CBI News Wrap: Patriotic Brand Fervor, Jay Chou’s Presence

Sichuan Airlines is among the 220 brands involved with “The Captain”

News from China

Today, October 1, is National Day in China, and this year marks the 70th anniversary of the founding of the People’s Republic, a major political and social event. Domestic brands have come out in full force to celebrate the occasion, and we’ll provide a fuller report on these activities in next week’s newsletter. 

Bona Film Group’s “The Captain” (中国机长, previously known as “The Chinese Pilot”), part of the studio’s “China Pride” trilogy created for the anniversary, claims to be the movie with the most brand involvement in Chinese history. A whopping 220 companies have participated in licensing, publicity, marketing, and offline events to promote the film and establish an association with its patriotic, feel-good themes. Some brands simply put their names on otherwise identical posters, while others, such as Great Wall Motors, Huawei Honor and Breitling, have significant product placement in the film.  However, the most prominently featured brand, state-run Sichuan Airlines, is integrated organically into the movie, as the true story that the film is based on involved one of the carrier’s planes. 

Chinese skin care brand Pechoin has sought to tap into singer Jay Chou’s huge fan base by becoming one of his biggest fans in turn. The brand used an official account named “Pechoin loves Jay Chou” to purchase a lucky 6,666 copies of  Chou’s latest hit single, “Won’t Cry,” to take first place on the list of QQ Music’s top fans — giving it huge exposure among Chou’s fans. The skin care company also launched a social media campaign with Chou, a longtime spokesperson for Pechoin, to give away tickets to a concert in Shanghai, and a short film, “Time Magician” (时光魔法师), starring Chou and playing on his well-known interest in magic.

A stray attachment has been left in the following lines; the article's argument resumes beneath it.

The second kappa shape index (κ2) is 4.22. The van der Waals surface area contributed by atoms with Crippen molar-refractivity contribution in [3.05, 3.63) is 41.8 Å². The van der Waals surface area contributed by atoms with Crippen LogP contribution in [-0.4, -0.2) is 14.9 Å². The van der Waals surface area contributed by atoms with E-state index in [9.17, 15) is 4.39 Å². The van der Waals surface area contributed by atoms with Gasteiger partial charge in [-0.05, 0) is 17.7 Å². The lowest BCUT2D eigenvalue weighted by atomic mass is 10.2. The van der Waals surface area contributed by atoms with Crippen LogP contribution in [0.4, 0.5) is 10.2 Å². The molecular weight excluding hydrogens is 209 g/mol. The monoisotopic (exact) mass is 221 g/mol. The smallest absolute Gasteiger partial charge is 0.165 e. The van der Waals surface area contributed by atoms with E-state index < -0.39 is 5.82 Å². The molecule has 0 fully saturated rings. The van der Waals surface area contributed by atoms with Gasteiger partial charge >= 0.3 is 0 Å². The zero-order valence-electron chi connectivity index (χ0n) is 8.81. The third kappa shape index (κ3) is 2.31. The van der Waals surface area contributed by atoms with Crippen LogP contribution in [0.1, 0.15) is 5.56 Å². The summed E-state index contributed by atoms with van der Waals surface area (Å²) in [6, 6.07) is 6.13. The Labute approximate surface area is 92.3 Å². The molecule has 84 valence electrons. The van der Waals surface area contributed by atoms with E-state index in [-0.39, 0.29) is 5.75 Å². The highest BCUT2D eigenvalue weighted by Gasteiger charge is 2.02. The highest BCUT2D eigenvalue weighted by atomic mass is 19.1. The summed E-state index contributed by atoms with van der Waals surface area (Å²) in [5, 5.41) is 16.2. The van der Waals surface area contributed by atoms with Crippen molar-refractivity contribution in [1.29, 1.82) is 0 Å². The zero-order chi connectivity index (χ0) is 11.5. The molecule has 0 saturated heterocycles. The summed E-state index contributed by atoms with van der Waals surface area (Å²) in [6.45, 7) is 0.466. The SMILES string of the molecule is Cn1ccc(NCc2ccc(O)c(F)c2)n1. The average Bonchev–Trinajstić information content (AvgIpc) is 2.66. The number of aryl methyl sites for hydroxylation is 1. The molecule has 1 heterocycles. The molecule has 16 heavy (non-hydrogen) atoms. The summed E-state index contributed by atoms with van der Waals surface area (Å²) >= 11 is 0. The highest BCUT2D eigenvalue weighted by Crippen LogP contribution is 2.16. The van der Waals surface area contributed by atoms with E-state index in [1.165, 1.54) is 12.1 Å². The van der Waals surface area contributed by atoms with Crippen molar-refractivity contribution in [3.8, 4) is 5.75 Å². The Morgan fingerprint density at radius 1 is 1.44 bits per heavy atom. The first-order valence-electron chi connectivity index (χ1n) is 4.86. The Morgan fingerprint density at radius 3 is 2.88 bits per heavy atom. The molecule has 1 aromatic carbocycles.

Chou is also directing a travel-themed series, “J-Style Trip” (周游记), with a line-up of famous friends accompanying him on his journeys. The series, set to air on Zhejiang Satellite TV early next year, is described as part of a broader trend towards “personal custom variety shows” made by celebrities, combining elements of reality shows, advertising, high-quality short films, short video, and vlogs.

Chinese online-to-offline logistics firm Huolala has sought to draw young consumers in first-tier cities to its services through its annual branded “Cargo Festival,” which this year included an interactive comic-style game, cross-promotion with the fantasy action film “Jade Dynasty” (诛仙I), and the staging of relay competitions with its drivers that will form the basis for a video documentary. The campaign also offered discounts for buyers and rewards for drivers, who are in short supply around this time of year due to the Mid-Autumn and National Day holidays.

News in English

  • For the 70th anniversary of the PRC, Tencent partnered with People’s Daily to launch a patriotic game, which has topped the charts for free games on Apple’s Chinese app store since it was released on September 24. The game, called “Homeland Dream” (家国梦) allows players to develop a virtual plot of land and bring glory to their real-world hometowns by racking up points. Bloomberg
  • As seen on Douyin: Bytedance has launched an in-video search function on the Chinese version of TikTok, which should make it easier for users to find and purchase products seen on the apps short videos. What’s on Weibo
  • Bytedance also started opening access to its all-important recommendation algorithm, “Byteair,” to create customized recommendation systems for other businesses. Samsung, Oppo and Meizu are among the companies already using the algorithm. Technode
  • TikTok’s guidelines for the censorship of content were revealed as dividing certain types of unwanted posts into two categories: those that are deleted outright, and others that are sharply limited in their reach via TikTok’s algorithms. The Guardian
  • McKinsey predicts that China’s middle class will be 550 million-strong by 2022, and American brands seeking to tap into the market must contend with increasingly sophisticated Chinese players. CNBC
  • How brands tell the stories of authenticity that connect to consumers is as important in China as it is elsewhere, and research shows how brands can learn about what matters to their target customers. Stanford Graduate School of Business
  • The importance of storytelling is highlighted in this article about how French cosmetics firms create strong brand narratives to create emotional bonds with their Chinese customers. SCMP

We’ve Got China Covered